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Diversifying Transportation in American Suburbs

Big Picture

The American suburbs are car-centric, designed specifically to support private automobile transportation. This way of planning is exclusively beneficial to those who have access to or have the ability to operate a car. Incorporating alternative modes of transportation, such as public transit, within suburbs would help make these neighborhoods more connected and accessible. 

Graphic From: Stromberg, Joseph. “The real reason American public transportation is such a disaster.” Vox, 10 August 2015,

This graphic illustrates how the basic design of the suburbs promotes car dependency and restricts other modes of transportation. It also demonstrates how the winding, loopy pattern of the suburbs can be difficult to navigate. 

Operative Definitions

  1. Zoning: A planning tool used to divide land and regulate how that land can be used. 

  2. Suburban expansion: The urban sprawl of low-density, single-family dwellings outside of cities. 

  3. Arterial roads: The roads that are heavier in traffic either leaving or entering urban areas or connecting to local streets. They can also refer to highways or interstates.  

Important Facts and Statistics

  1. There are about 175 million citizens living in the suburbs.  

  2. 45% of Americans do not have access to public transportation. 

Three-Point Plan

1) Prioritize public transit.

In Australia, public transit is of a higher priority because it is seen as an asset to the communities. The mobility it provides to its citizens is the obvious benefit, but it also increases productivity and economic prosperity. Showing how impactful public transit can be in communities in America would incentivize people like private stakeholders to advocate for the change in their areas. These impacts would include the environmental gains of public/multimodal transportation, economic benefits from having quality access to jobs, reduced traffic and increased community engagement.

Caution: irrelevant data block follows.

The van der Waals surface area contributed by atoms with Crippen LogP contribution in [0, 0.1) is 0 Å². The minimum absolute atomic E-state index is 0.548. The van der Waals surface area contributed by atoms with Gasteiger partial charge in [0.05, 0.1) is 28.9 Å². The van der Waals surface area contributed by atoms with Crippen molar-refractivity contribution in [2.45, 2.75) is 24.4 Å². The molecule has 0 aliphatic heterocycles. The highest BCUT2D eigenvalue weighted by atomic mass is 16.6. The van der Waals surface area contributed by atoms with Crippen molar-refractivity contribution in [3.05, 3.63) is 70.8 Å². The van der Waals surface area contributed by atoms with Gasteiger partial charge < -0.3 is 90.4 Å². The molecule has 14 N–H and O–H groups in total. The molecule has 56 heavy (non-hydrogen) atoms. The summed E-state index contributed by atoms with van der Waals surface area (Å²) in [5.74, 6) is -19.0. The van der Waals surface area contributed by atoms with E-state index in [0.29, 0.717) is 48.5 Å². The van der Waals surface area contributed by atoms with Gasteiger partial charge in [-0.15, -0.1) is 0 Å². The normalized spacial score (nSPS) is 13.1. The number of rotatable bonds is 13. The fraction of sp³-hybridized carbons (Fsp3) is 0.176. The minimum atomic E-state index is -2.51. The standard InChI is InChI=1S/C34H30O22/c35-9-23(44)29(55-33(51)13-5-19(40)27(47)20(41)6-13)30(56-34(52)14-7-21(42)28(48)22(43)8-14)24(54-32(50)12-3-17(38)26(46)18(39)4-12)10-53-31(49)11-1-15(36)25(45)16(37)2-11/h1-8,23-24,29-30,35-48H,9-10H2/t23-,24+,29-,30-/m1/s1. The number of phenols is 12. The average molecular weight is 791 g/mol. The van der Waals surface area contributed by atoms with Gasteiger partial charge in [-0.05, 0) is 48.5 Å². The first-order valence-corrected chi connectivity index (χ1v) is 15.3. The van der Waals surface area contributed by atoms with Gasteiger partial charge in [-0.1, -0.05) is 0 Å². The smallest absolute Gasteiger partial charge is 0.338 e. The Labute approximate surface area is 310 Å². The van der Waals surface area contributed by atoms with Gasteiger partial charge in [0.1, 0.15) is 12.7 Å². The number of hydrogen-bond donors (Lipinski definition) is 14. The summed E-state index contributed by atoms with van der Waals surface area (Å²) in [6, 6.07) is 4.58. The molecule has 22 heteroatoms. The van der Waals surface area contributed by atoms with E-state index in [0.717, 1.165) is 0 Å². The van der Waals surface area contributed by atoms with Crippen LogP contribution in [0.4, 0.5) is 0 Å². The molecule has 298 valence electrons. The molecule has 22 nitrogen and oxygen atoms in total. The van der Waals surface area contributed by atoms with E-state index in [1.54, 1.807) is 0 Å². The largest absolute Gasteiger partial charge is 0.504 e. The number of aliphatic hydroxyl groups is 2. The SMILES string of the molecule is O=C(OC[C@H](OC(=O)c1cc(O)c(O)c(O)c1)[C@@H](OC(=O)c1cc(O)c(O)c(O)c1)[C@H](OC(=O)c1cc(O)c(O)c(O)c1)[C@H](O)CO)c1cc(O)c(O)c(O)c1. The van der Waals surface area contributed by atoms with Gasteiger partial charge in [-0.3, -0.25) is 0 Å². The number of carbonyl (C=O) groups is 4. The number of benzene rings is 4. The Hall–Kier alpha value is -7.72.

2) Amend zoning regulations. 

Amending zoning regulations is specific to new suburb development. It would target the layout of the neighborhoods, transitioning from the winding, cul-de-sac pattern to a grid-like pattern. This change would significantly support connectivity, walkability and transportation based on the street pattern alone. Amending zoning would also address the roads, allowing for wider sidewalks and bike lanes on both sides of the roads. In addition, arterial roads would be allowed to be wider to support vehicles for public transit like buses.    

3) Retrofit existing neighborhoods to maximize public transit. 

It is extremely important to retrofit neighborhoods so that public transit can serve a community that has been neglected by it. One of the best ways to do this is by modifying the so prominent cul-de-sacs in suburbs across America. The cul-de-sacs separate neighborhoods so they cannot be accessed, even on foot. A possible solution to this would be to connect cul-de-sacs with streets designed only for walking or biking. This way, when bus routes are incorporated into the suburbs, the bus stops can be accessed by walking through neighborhoods and do not need to be placed as frequently throughout the neighborhood. Not only would this make neighborhoods more walkable and connected, but it would also improve the viability of public transit by allowing for easy access and cutting down on transportation time. 

Why This Initiative is Important

Multimodal transportation within the suburbs would allow suburbia to keep its reputation of being a spacious, safe, quiet place to live while also creating a public transit system that fosters productivity and connectivity. It would provide increased mobility to individuals with reliable access to jobs or other services while deterring the sense of social isolation the suburbs can cause. With a primary goal of creating a community that is well-versed in mobility, ultimately, diverse transportation options would have many positive indirect impacts on the people who live in suburban areas. 


The opinions expressed in this article are those of the individual author.

The following student(s) worked on this nonpartisan proposal: Grace Axlund, Miami University.



Parker, Kim, et al. “1. Demographic and economic trends in urban, suburban and rural communities.” Pew Research Center, 22 May 2018, Accessed 22 July 2022.

“Public Transportation Facts.” American Public Transportation Association, 7 July 2021, Accessed 22 July 2022.


“Why choose a grid? | CNU.” Congress for the New Urbanism, 20 November 2019, Accessed 22 July 2022.

“Zoning and Land Use Planning | Urban Regeneration.” Urban Regeneration, Accessed 22 July 2022.


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